10 Early Signs of Eye Problems You Shouldn't Ignore
Updated: Apr 27
Eyes allow us to see the world around us, read, drive, and perform regular daily activities. However, they are also very delicate, and that makes them prone to developing eye problems. Certain eye conditions can affect not only our vision but also our quality of life.
Being aware of the early signs of eye problems and seeking medical attention promptly is key. Paying a visit to an eye doctor when any of these symptoms occur could potentially save your vision. Let’s dive deeper into the topic.
Table of Content:
1. 10 Warning Signs of Eye Problems
1.1. Blurred Vision or Double Vision
1.3. Flashing Lights or Floaters
1.4. Sensitivity to Light
1.5. Excessive Tearing or Watering
1.6. Eye Squinting
1.7. Difficulty Seeing in Low Light
1.9. Eye Twitching
1.10. Focusing Difficulties
2. Are You at Risk? Here is What to Do Next!
10 Warning Signs of Eye Problems
Blurred Vision or Double Vision
Blurred or double vision is one of the most common signs of eye problems in adults.
There are a number of conditions, including cataracts, glaucoma, macular degeneration, and diabetic retinopathy that could cause double and blurry vision.
If you experience this, it is imperative to see an eye doctor as soon as possible. They can determine the underlying cause of your symptoms and recommend the appropriate treatment.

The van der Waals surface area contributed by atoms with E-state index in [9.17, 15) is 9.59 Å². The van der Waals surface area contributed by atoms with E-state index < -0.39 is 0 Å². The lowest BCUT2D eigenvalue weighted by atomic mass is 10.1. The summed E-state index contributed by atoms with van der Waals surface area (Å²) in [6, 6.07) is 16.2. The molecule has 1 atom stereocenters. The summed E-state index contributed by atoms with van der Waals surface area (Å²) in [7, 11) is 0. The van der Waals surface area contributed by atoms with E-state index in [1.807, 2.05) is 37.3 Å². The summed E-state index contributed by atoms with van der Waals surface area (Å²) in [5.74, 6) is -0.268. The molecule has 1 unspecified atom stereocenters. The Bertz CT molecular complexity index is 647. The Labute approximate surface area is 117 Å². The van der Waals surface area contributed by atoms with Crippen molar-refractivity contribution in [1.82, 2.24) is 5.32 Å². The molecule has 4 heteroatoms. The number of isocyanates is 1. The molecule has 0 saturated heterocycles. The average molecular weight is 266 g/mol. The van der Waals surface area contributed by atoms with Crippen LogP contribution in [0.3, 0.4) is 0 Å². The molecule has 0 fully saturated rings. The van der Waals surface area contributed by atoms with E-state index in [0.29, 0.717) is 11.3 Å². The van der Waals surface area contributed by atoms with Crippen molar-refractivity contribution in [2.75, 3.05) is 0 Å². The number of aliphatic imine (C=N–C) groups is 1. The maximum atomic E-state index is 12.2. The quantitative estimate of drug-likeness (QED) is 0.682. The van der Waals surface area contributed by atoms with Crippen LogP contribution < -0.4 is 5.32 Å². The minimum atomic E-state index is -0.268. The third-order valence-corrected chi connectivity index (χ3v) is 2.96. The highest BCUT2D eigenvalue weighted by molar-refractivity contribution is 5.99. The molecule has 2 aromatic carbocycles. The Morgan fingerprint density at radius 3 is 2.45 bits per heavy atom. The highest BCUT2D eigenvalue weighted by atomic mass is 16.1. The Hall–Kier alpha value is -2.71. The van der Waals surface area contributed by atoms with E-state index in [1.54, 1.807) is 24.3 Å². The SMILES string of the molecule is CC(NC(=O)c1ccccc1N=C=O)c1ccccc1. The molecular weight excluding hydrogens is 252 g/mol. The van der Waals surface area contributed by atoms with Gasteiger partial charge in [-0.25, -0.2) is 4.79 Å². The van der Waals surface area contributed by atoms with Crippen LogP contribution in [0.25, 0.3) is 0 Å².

RELATED ARTICLE: When is Blurry Vision a Medical Emergency?
Eye Pain or Discomfort
Eye pain or discomfort is often one of the early signs of eye problems.
The most common ones include dry eye syndrome, eye strain, allergies, sinus infections, eye infections, or pink eye. However, they can also indicate more serious conditions such as uveitis, corneal abrasion, glaucoma, nerve damage, tumors, and more.
Intense pain in the eye is usually a significant cause of concern.
If you experience persistent and strong eye pain or discomfort, you should see an eye doctor immediately to examine you, diagnose you and provide proper treatment.
Flashing Lights or Floaters
Flashing lights or floaters are small specks or strings appearing and floating in your field of vision.
Both are typically triggered by natural aging or inflammation in the eye. Nevertheless, in some cases, they may also be a sign of a retinal tear or detachment.
Floaters can occur at any age but are most common in people over 50.
They may also occur in nearsighted patients, as well as those who have had cataract surgery or certain types of eye injury.
If you experience sudden or persistent light flashes or floaters, seek immediate medical attention.
Sensitivity to Light
Sensitivity to light, also known as photophobia, is a common symptom of eye problems, including corneal abrasions, iritis, and migraines.
Occasionally, it may be a sign of astigmatism, eye strain, or a side effect of certain medications. In case you experience light sensitivity, see an eye doctor for an eye exam and consultation.
If you have recently had an eye doctor appointment and your pupils were dilated during the eye exam, sensitivity to light is completely normal. It should subside naturally in a few hours or days.
RELATED ARTICLE: How Often Should You Visit Your Eye Doctor for an Eye Checkup?
Excessive Tearing or Watering